The title to the Act unequivocally demonstrates a legislative concern for the safety of employees in their employment environment and also reflects an intent to confer upon the Department of Labor and Industry*fn3 the power to monitor such operations with a view to the safety of these employees.*fn4
An Act to provide for the safety and to protect the health and morals of persons while employed; prescribing certain regulations and restrictions concerning places where persons are employed, and the equipment, apparatus, materials, devices and machinery used therein; prescribing certain powers and duties of the . . . [Department of Environmental Resources] relative to the enforcement of this act; and fixing penalties.
Following a definitional section, the legislature proceeded to enumerate general safety and health requirements beginning with the broad provision:
All establishments shall be so constructed, equipped, arranged, operated, and conducted as to provide reasonable and adequate protection for the life, limb, health, safety, and morals of all persons employed therein.
In one of the more specific pronouncements of section 2, subsection (f) provides:
All pits, quarries, mines other than coal mines, trenches, excavations, and similar operations shall be properly shored, braced, and otherwise guarded, operated, and conducted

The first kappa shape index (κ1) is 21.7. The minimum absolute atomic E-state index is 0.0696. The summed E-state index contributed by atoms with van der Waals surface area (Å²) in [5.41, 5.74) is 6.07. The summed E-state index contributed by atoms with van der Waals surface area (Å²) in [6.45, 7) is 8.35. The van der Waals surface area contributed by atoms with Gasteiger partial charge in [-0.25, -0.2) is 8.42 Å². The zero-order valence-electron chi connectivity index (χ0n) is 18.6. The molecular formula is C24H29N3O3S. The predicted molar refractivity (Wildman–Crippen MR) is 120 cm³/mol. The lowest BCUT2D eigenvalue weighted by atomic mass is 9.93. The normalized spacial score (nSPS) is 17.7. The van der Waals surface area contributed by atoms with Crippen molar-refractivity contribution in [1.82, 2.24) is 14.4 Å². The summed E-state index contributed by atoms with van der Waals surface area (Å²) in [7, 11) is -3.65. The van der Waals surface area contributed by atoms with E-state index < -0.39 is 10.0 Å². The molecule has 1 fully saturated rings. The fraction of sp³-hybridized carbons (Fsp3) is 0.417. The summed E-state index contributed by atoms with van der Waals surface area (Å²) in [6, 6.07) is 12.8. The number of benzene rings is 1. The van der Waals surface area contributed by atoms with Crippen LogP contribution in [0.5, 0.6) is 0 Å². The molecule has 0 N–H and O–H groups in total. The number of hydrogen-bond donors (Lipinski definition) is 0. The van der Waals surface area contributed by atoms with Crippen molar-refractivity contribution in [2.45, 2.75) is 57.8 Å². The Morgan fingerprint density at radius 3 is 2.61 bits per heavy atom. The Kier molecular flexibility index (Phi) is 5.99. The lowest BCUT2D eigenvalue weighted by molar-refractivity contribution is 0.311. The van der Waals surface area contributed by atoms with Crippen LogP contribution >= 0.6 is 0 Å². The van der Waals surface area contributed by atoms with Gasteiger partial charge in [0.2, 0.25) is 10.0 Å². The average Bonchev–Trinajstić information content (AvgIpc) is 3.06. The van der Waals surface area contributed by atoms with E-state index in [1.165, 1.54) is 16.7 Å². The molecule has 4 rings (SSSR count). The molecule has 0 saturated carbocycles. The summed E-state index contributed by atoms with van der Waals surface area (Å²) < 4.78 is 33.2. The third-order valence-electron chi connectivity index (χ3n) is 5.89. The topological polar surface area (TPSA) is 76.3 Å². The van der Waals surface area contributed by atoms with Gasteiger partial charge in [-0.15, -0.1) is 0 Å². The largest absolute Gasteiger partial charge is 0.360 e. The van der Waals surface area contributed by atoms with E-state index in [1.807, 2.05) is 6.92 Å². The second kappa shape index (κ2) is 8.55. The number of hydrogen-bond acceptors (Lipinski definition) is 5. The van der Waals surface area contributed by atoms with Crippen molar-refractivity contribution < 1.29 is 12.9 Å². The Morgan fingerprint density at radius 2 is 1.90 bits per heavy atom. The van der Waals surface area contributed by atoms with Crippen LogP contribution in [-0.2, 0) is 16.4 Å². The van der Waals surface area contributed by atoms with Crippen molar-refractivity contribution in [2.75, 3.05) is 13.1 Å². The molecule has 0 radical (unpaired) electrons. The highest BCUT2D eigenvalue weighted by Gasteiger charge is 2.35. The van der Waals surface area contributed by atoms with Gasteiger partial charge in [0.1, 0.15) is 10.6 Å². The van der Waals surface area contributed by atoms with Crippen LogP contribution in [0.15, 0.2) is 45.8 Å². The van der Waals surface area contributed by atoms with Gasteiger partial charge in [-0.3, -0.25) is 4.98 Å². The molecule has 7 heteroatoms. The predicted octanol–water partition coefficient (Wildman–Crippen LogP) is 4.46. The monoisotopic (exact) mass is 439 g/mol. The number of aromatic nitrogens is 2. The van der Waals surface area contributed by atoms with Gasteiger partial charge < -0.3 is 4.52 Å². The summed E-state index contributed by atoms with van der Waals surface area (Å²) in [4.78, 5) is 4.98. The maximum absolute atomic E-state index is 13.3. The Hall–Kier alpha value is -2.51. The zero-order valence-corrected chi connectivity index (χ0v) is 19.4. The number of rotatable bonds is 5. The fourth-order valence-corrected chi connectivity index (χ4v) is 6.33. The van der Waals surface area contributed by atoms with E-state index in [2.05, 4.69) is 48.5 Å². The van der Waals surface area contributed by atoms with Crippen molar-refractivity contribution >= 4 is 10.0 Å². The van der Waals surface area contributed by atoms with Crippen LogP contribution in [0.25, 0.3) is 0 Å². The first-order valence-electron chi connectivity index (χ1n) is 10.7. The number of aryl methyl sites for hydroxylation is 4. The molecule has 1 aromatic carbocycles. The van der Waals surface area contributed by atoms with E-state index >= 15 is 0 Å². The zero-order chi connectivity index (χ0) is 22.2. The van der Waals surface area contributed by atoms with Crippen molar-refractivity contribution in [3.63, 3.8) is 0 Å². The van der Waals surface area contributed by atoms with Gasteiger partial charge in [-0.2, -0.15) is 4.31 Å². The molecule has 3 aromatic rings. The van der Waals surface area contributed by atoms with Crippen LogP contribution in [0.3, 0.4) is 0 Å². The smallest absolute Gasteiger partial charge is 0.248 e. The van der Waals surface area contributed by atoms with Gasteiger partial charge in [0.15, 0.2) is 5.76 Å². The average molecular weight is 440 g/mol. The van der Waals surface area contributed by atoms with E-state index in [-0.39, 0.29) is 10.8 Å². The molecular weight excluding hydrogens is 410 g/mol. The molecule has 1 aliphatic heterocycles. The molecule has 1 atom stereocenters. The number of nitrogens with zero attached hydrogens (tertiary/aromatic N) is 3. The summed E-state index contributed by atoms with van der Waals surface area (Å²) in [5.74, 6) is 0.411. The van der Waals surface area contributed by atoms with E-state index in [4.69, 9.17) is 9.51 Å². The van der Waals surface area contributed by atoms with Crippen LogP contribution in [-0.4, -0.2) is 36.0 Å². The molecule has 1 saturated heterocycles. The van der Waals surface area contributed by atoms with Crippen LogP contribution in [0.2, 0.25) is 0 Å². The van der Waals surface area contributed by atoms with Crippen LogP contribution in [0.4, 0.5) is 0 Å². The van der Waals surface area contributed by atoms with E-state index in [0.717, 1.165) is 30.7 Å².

[ 499 Pa. Page 515]
as to provide reasonable and adequate protection to workers employed therein.
After conferring in section 12 the power and duty to promulgate "rules and regulations for carrying into effect all the provisions" of the Act, the legislature set forth the following enforcement provision which is the subject of our instant inquiry.
Section 13. The provisions of this act shall be enforced by the . . . [Department of Environmental Resources]. For the purpose of enforcing the provisions of this act, the . . . [Department of Environmental Resources] . . . shall have the power to enter any room, building, or place where labor is employed, and to issue the necessary instructions to the superintendent, manager, or responsible agent of the employer, to correct violations of this act or regulations based on this act.